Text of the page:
An easy, enjoyable read. I sat back and relaxed, reading it slowly, savoring the beautiful, almost lyrical prose.
“A breeze tastes my sweat and I shiver, shutting my eyes and raising my arms with it, wanting to fly. I walk in circles, tracing the ripples that would radiate if the stars fell from the sky through the lake of this lawn, one by one, like a rainstorm moving slowly into the breeze, toward the tree, each splash, each circle, closer.
And with a last stardrop, a last circle, I arrive, and she’s there, chemical wonder in her eyes.”
The writing is short, precise and witty. The novel starts and ends with a reference to the Mughal Emperor Shah Jahan and the war of succession amongst his sons. The characters names are symbolic as they are the same as Shah Jahan; Khurram, his sons; Dara Shikoh, Shuja, Murad, Aurangzeb, wife; Mumtaz and grandson from Aurangzeb; Muazzam, and Manucci, who worked in the service of Dara Shikoh and somewhat suffer the same fate as their historical counterparts.
Set in the bustling city of Lahore, called the Heart of Pakistan, during the summer of 1998 when Pakistan was testing for Nuclear bombs, it is a more liberal than a true portrayal of the corrupt and decadent elite class of Lahore which only a few of Pakistanis will identify with. At the same time, the occasional vernacular and Pakistani slang, a bit of Pakistani culture and the names of the streets of Lahore are very reaffirming to the Pakistani reader.
Moth Smoke revolves around three people: Darashikoh “Daru” Shezad; the orphan anti-hero, Mumtaz Kashmiri; the wife of his best friend, Murad Badshah; his drug supplier, while Aurangzeb “Ozi” Shah, Daru’s best friend is a secondary character.
The book is mostly a monologue coming from Daru but other chapters are a series of flashbacks narrated by different characters giving great insight into them, and one even putting you in the shoes of an overworked judge in session at court.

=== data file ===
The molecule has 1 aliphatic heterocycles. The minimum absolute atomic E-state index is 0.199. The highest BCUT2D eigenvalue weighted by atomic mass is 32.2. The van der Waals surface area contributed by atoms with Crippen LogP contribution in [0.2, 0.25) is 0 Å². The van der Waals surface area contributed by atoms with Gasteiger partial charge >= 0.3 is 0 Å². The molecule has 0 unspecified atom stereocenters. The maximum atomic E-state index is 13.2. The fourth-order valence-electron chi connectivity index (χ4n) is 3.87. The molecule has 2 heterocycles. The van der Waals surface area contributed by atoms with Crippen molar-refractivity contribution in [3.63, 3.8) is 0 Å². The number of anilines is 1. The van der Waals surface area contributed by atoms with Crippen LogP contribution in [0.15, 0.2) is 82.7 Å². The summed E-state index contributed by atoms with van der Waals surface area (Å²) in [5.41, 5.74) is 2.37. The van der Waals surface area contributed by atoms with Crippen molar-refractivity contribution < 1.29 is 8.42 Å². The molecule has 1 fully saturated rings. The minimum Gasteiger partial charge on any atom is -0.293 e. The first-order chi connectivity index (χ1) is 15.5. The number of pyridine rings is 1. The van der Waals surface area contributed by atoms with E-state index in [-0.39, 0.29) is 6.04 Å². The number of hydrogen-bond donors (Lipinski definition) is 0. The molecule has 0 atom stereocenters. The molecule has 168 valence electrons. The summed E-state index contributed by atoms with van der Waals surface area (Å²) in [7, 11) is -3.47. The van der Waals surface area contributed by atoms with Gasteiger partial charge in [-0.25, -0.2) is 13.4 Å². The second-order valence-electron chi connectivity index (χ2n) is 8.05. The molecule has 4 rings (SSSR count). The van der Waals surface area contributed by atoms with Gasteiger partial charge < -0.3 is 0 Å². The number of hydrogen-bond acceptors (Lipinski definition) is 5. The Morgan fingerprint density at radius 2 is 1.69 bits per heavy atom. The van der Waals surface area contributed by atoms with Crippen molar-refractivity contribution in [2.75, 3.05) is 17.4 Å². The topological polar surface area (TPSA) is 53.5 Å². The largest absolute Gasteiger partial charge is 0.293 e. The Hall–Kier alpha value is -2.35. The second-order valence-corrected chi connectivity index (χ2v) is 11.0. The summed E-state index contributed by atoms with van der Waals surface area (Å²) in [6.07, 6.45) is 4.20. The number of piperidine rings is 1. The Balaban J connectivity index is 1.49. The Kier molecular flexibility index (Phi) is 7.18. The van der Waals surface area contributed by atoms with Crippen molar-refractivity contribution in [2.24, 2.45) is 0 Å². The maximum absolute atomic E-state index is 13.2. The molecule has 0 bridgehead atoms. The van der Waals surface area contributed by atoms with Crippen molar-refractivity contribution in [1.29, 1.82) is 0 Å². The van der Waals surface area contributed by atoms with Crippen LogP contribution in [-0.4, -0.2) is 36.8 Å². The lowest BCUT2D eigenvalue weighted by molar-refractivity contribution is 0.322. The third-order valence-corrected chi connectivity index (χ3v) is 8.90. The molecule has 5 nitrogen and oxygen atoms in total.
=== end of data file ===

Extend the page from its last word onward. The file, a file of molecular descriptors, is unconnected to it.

Daru’s childhood best friend Ozi has come back from the States after many years with an attractive wife on one arm and a child in the other. Ozi is the son of a corrupt wealthy man, who was Daru’s patron, a typical by-product of a politically corrupt society.
“…bigger cars have the right of way.”
Daru loses his job, and with that his self-esteem and his shaky position on the fringes of Lahore’s elite society.
Mumtaz and Daru are drawn to each other from the moment they meet, both like a moth to a flame, torn between desire and the people they hold dear and feel obligated to.
It is the story of a man unable to deal with his circumstances and his social status, and whose sense of entitlement, envy, disdain and haughtiness leads him to his own inevitable destruction.
The novel is about social hierarchy, lust, depravity, drugs, unemployment, addiction, obsession and the corruption in third world countries where the rich feed on poor like vultures.
What I can definitely say about this novel is less is more. One very interesting and simple but witty part of the novel was using air conditioning as the control factor between the elites and the masses. The characters were very raw, well-thought and deftly constructed. The writing was not only arresting but thought-provoking.
The end of the novel was poetically just in my opinion but still, it leaves you hanging, unable to decide.
“When the uncertain future becomes the past, the past, in turn, becomes uncertain.”